Although no effective vaccine is available, scientists are working to develop one. Antibiotics can help prevent infection if you're at risk of or have been exposed to plague. Take the following precautions if you live or spend time in regions where plague outbreaks occur:
March 26, 2013
- Rodent-proof your home. Remove potential nesting areas, such as piles of brush, rock, firewood and junk. Don't leave pet food in areas that rodents can easily access.
- Keep your pets free of fleas. Ask your veterinarian which flea-control products will work best.
- Use insect repellent. Closely supervise your children and pets when spending time outside in areas with large rodent populations. Use insect repellent.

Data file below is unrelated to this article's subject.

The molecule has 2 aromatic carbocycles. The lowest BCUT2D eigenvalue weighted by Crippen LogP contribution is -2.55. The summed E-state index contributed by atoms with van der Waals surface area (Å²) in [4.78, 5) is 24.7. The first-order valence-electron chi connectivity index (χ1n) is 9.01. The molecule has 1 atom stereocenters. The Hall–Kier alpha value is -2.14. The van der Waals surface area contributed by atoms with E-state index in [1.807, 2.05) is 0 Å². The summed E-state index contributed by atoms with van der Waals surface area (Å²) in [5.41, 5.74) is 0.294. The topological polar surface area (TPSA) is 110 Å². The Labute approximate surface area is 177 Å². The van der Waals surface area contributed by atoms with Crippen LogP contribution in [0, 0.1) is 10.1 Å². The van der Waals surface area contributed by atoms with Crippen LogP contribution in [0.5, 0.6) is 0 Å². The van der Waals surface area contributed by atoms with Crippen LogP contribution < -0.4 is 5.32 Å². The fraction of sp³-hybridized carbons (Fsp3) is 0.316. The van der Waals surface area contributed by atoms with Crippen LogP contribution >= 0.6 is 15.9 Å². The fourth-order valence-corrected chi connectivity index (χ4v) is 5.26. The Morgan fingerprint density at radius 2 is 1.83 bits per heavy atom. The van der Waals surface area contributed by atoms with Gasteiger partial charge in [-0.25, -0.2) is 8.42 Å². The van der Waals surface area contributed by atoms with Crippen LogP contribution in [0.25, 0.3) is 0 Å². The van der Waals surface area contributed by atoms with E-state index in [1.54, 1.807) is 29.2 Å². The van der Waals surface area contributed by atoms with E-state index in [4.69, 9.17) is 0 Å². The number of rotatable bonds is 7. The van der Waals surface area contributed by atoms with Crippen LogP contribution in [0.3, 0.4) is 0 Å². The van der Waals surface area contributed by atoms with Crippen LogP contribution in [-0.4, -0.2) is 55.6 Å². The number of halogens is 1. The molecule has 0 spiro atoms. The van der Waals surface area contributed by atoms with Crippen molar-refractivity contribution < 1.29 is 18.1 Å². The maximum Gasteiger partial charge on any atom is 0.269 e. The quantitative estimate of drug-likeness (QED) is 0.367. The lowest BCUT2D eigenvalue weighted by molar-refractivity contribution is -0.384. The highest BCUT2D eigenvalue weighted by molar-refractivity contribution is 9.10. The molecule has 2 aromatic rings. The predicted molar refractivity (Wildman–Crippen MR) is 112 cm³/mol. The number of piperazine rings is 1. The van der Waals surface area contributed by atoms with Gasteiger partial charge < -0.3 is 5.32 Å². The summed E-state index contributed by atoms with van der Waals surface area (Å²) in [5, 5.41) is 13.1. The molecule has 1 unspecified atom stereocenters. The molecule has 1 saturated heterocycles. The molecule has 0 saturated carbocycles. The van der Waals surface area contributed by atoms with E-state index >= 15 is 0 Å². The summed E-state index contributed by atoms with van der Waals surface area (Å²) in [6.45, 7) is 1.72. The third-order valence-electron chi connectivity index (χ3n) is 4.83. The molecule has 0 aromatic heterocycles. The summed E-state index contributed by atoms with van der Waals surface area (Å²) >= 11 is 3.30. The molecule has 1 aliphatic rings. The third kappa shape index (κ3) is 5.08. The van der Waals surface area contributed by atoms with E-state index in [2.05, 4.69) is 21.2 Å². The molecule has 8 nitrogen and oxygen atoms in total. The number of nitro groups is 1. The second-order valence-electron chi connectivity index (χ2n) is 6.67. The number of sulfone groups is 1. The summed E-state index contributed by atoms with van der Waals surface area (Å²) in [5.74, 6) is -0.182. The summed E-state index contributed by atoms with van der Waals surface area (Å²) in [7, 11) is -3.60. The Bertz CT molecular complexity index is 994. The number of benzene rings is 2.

- Plague. Centers for Disease Control and Prevention. http://www.cdc.gov/plague/. Accessed Dec. 21, 2012.
- Longo DL, et al. Harrison's Online. 18th ed. New York, N.Y.: The McGraw-Hill Companies; 2012. http://www.accessmedicine.com/resourceTOC.aspx?resourceID=4. Accessed Dec. 21, 2012.
- Goldman L, et al. Cecil Medicine. 24th ed. Philadelphia, Pa.: Saunders Elsevier; 2012. http://www.mdconsult.com/das/book/body/191371208-2/0/1492/0.html#. Accessed Dec. 24, 2012.
- Sun W, et al. Developing live vaccines against Yersinia pestis. Journal of Infection in Developing Countries. 2011;5:614.
- Butler T. Plague into the 21st century. Clinical Infectious Diseases. 2009;49:736.
- Amedei A, et al. Role of immune response in Yersinia pestis infection. Journal of Infection in Developing Countries. 2011;5:628.
- FDA approves new antibacterial treatment for plague. FDA news release. http://www.fda.gov/NewsEvents/Newsroom/PressAnnouncements/ucm302220.htm. Accessed Dec. 24, 2012.